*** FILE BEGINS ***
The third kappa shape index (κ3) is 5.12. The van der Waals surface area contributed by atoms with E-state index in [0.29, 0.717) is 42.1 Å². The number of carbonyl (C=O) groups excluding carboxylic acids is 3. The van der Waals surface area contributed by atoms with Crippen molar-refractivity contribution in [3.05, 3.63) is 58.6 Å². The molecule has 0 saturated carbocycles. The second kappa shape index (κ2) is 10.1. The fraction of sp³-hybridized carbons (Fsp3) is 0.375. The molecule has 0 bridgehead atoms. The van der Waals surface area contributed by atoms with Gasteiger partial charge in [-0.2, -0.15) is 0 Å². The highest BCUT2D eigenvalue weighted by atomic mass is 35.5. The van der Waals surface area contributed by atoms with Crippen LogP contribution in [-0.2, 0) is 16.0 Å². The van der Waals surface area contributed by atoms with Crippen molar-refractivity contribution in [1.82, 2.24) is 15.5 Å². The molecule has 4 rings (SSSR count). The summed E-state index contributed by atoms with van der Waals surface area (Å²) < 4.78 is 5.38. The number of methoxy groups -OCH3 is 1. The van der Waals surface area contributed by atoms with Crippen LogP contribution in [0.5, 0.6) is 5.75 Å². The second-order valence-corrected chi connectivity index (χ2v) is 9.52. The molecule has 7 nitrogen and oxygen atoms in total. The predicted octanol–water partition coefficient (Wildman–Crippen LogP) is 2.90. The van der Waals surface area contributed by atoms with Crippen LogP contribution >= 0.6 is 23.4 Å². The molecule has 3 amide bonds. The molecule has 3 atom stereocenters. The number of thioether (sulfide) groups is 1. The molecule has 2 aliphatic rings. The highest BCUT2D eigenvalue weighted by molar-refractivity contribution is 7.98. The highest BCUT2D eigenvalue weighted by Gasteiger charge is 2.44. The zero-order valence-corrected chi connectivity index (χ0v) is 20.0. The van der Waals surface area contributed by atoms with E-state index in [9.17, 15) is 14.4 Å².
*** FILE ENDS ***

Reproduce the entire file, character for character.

The third kappa shape index (κ3) is 5.12. The van der Waals surface area contributed by atoms with E-state index in [0.29, 0.717) is 42.1 Å². The number of carbonyl (C=O) groups excluding carboxylic acids is 3. The van der Waals surface area contributed by atoms with Crippen molar-refractivity contribution in [3.05, 3.63) is 58.6 Å². The molecule has 0 saturated carbocycles. The second kappa shape index (κ2) is 10.1. The fraction of sp³-hybridized carbons (Fsp3) is 0.375. The molecule has 0 bridgehead atoms. The van der Waals surface area contributed by atoms with Gasteiger partial charge in [-0.2, -0.15) is 0 Å². The highest BCUT2D eigenvalue weighted by atomic mass is 35.5. The van der Waals surface area contributed by atoms with Crippen LogP contribution in [-0.2, 0) is 16.0 Å². The van der Waals surface area contributed by atoms with Crippen molar-refractivity contribution in [1.82, 2.24) is 15.5 Å². The molecule has 4 rings (SSSR count). The summed E-state index contributed by atoms with van der Waals surface area (Å²) < 4.78 is 5.38. The number of methoxy groups -OCH3 is 1. The van der Waals surface area contributed by atoms with Crippen LogP contribution in [0.5, 0.6) is 5.75 Å². The second-order valence-corrected chi connectivity index (χ2v) is 9.52. The molecule has 7 nitrogen and oxygen atoms in total. The predicted octanol–water partition coefficient (Wildman–Crippen LogP) is 2.90. The van der Waals surface area contributed by atoms with Crippen LogP contribution >= 0.6 is 23.4 Å². The molecule has 3 amide bonds. The molecule has 3 atom stereocenters. The number of thioether (sulfide) groups is 1. The molecule has 2 aliphatic rings. The highest BCUT2D eigenvalue weighted by molar-refractivity contribution is 7.98. The highest BCUT2D eigenvalue weighted by Gasteiger charge is 2.44. The zero-order valence-corrected chi connectivity index (χ0v) is 20.0. The van der Waals surface area contributed by atoms with E-state index in [9.17, 15) is 14.4 Å².